Bitcoin vs. Credit Card Transactions: An Overview
Most people have a credit card they can use to pay for things. But some also have bitcoin at their disposal. Which one should people use, and when, to maximize their assets?
Satoshi Nakamoto, the inventor of bitcoin, titled his original white paper on the subject "A Peer-to-Peer Electronic Cash System." This description touches on the core differences between bitcoin and credit card transactions.
Bitcoin payments are analogous to wire transfers or cash transactions, where payment is "pushed" directly from one party to another, without going through another financial institution. Payment processing is executed through a private network of computers, and each transaction is recorded in a blockchain, which is public. Bitcoin is based on peer-to-peer technology and relies on the blockchain and the cryptography securing it, without any third-party oversight.
When making a bitcoin transaction, it is not necessary to provide personal identification, such as your name and address.
Credit Card Transactions
By contrast, credit card transactions entail the buyer effectively authorizing the seller to "pull" a payment from their account, passing through financial intermediaries in the process. For example, a typical Visa transaction involves four parties: the merchant, the acquirer (the financial institution that enables payments to the merchant), the issuer (the cardholder's bank), and the individual cardholder.
Bitcoin transactions are made using an anonymous alphanumeric address, that changes with every transaction, and a private key. Payments can also be made on mobile devices by using quick response (QR) codes.
While credits cards are stored physically in a wallet, bitcoin transactions are sent to and from electronic wallets, which can be stored on your computer, smartphone, or in the cloud.
Bitcoin transactions are irreversible and can only be refunded by the receiving party—a key difference from credit card transactions that can be canceled. This means there are no charge-backs for merchants when taking payment via bitcoin. A charge-back is the demand by a credit-card provider for a retailer to cover the loss on a fraudulent or disputed transaction.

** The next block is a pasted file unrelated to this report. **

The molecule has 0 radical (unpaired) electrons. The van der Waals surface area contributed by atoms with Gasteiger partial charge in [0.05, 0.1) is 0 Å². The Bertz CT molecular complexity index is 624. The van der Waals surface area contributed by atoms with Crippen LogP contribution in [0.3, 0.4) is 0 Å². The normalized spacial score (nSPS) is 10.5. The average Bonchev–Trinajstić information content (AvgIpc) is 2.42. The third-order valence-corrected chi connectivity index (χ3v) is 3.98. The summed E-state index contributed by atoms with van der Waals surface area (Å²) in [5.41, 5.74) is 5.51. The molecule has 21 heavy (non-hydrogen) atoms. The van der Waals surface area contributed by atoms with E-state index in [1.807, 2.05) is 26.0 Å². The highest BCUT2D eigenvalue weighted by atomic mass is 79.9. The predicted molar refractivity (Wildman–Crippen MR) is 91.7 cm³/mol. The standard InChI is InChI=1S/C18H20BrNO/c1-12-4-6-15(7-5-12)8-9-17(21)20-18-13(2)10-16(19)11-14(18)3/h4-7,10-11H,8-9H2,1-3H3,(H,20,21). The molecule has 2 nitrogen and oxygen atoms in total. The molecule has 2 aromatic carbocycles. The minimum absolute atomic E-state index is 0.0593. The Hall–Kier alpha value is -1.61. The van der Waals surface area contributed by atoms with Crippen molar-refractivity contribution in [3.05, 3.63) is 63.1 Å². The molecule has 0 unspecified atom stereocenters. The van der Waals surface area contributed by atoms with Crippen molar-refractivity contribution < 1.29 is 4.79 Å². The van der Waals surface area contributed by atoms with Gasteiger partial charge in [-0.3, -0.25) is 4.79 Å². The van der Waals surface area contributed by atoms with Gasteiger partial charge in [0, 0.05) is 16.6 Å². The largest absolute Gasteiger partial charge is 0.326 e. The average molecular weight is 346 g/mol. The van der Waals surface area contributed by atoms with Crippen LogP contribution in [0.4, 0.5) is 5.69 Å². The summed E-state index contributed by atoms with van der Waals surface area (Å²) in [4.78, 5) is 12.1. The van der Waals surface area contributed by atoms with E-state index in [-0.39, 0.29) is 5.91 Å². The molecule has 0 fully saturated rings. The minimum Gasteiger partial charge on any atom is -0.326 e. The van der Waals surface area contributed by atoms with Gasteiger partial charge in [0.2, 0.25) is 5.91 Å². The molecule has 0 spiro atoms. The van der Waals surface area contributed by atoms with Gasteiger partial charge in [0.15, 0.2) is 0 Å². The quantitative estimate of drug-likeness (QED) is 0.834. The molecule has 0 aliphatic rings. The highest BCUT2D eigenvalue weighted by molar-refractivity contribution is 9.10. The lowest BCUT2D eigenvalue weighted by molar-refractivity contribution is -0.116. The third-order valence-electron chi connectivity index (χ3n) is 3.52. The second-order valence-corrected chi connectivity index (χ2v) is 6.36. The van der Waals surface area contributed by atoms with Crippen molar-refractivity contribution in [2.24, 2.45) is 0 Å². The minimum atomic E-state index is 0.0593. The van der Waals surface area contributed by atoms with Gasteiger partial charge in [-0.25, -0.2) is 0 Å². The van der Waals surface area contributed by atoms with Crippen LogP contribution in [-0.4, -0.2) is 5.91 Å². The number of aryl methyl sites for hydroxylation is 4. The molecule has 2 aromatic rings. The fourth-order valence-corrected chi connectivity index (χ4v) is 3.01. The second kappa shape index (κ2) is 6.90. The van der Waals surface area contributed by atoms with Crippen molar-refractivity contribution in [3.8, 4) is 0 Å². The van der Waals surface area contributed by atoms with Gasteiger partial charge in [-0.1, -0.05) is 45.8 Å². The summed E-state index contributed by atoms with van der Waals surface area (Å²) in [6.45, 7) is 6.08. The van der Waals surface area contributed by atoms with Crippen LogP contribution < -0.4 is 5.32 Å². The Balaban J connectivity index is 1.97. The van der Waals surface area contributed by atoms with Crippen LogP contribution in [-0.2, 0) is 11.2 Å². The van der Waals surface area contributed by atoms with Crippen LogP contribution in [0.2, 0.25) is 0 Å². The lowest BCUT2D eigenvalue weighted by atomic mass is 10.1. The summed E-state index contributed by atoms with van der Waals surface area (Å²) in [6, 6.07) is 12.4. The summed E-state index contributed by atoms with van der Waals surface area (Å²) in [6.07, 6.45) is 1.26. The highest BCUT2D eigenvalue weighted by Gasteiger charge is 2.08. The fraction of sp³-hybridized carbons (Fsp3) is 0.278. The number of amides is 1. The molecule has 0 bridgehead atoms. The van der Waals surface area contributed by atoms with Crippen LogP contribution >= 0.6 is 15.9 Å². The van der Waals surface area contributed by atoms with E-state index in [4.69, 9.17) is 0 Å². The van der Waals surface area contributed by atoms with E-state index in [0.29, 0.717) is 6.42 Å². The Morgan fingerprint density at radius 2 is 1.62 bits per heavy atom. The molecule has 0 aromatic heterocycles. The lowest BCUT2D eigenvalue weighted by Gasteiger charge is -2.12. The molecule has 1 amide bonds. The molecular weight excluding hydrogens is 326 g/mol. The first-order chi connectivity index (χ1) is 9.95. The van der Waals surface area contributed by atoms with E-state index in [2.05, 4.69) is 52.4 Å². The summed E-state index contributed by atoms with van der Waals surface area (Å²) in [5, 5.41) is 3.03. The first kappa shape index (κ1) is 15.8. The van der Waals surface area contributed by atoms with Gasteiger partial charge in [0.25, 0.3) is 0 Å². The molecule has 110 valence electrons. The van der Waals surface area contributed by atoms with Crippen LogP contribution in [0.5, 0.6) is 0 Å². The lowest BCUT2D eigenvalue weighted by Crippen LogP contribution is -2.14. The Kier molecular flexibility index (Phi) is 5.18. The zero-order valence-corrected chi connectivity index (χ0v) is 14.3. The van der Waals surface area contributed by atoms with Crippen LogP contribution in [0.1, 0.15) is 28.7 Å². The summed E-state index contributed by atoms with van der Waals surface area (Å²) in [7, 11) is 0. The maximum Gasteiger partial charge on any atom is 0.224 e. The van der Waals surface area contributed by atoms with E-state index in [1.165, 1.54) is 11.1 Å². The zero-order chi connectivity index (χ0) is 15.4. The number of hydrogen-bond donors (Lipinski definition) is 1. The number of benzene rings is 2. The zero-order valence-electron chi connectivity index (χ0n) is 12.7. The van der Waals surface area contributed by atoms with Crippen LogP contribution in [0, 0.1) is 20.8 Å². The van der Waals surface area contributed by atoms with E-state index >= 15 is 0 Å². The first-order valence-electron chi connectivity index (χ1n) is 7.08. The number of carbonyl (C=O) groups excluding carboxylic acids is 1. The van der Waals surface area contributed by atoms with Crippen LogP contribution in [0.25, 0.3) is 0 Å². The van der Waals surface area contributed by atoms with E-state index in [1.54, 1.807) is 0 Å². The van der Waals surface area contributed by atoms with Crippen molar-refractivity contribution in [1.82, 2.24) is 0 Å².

Bitcoin merchants also save on credit card fees that can range anywhere from 0.5% to 5%, plus a 20 to 30 cent flat fee for each transaction made. Bitcoin payments can be sent and received at a very low cost or none at all, as bitcoin fees are based on the amount of data sent.
For merchants, the advantages of receiving bitcoin are obvious. Payments made using the virtual currency save substantially on processing fees and eliminate the risk of charge-backs. For shoppers, the advantages of paying with bitcoin include greater simplicity in placing the transaction, user anonymity, no interruptions from intermediaries, and very low transaction fees. (For example, your account being frozen as a result of a fraud alert).
Credit cards offer important beneficial features, such as the ability to borrow money, protection against fraud, reward points, and vastly wider acceptance among merchants. While a few major retailers, including Overstock.com (OSTK) and Newegg, have started to accept bitcoin, most have yet to make it a payment option. However, using credit cards carries the risk of incurring late fees, interest charges, foreign transaction fees, and potentially adverse effects on your credit score.